Yes, we know they're cute, and, yes, we knew they were smart. But new research shows African chimpanzees to be smarter than anyone thought.
It has long been known that they use sticks as crude tools — but now there is proof that they switch tools, something that had never been seen before. Scientists say that is a remarkably advanced concept for a primate.
"An analogy is, say, a human goes into the garage and picks, among a set of screwdrivers, a flathead instead of a Phillips head," said Augustin Fuentes, an associate professor of anthropology at Notre Dame. "This shows us that chimpanzees are incredibly intelligent, incredibly cognizant of their surroundings, and do very complex things."
With sponsorship from the National Geographic Society and New York's Wildlife Conservation Society, a team of researchers went to the Goualougo Triangle, a remote forest in the Republic of Congo.
There, they set up remote-controlled video cameras and left them running for six months.
The chimps learned to ignore them — and went on to the much more interesting business of catching termites for lunch.
"I can't even tell you the surprise that we had [when viewing] that first video clip," said Crickette Sanz, the anthropologist from Washington University who led the expedition. "They [the chimps] arrive at these nests and they are carrying their tool sets with them. So they know the location that they're going to. And they're prepared. They've gathered the appropriate materials. And they arrive there ready to extract the termites from that underground nest or that elevated nest."
Sanz and her partner, David Morgan, have been camping in the Congolese forest to study the chimpanzees.
"To see it — the chimps using tools — and then to see it so clearly, it was a window into their lives that we had thought an awful lot about," Morgan said by satellite telephone. "But to be able to see it and to describe it and understand it a little bit better was amazing."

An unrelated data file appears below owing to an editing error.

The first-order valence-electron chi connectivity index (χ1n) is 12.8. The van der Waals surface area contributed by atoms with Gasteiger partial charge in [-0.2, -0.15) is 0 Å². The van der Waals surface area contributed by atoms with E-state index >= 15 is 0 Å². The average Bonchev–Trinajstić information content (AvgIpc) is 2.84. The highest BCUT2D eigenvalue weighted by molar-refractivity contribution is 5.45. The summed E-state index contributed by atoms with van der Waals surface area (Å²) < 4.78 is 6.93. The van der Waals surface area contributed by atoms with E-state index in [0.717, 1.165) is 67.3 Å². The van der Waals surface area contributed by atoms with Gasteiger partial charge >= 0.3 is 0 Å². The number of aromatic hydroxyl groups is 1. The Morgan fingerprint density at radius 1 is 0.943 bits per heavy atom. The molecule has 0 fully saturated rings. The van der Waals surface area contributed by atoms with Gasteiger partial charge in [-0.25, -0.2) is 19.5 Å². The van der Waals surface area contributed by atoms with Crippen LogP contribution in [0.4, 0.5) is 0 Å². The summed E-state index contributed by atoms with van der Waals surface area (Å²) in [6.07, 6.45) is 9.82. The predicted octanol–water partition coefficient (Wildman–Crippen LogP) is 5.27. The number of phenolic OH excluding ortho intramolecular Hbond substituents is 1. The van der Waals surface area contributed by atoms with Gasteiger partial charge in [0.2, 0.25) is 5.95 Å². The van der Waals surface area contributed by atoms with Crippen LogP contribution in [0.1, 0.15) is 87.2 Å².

Sanz, Morgan and a third researcher, Steve Gulick, have just reported their findings in The American Naturalist, an academic journal.
Time and again, they say, the video, from six different locations in the forest, would show much the same thing: a chimpanzee using a sturdy stick to make a hole in a termite nest.
That done, the chimps would switch to a much thinner twig. They would flatten out the end with their teeth and use it to scoop out termites to eat.
The chimps would sometimes leave their stick tools in place to share with other chimps from their group. Other times, said Sanz, they would take the tools with them, apparently to reuse them elsewhere.
Why does it matter if a chimp changes tools? Fuentes, the Notre Dame anthropologist who approved the publication of the study, says that until now, we've only known of one other species smart enough to do such a thing: human beings.
"We're not going to see chimpanzees flying airplanes; we're not going to see chimpanzees opening bank branches," said Fuentes with a smile. "We are, however, going to see chimpanzees doing the kinds of stuff we think our ancestors did."
So don't worry, say the scientists, we humans are still smarter; for one thing, the chimps depend on us to protect their forests.
But the line between human and animal, says Fuentes, just got a little murkier.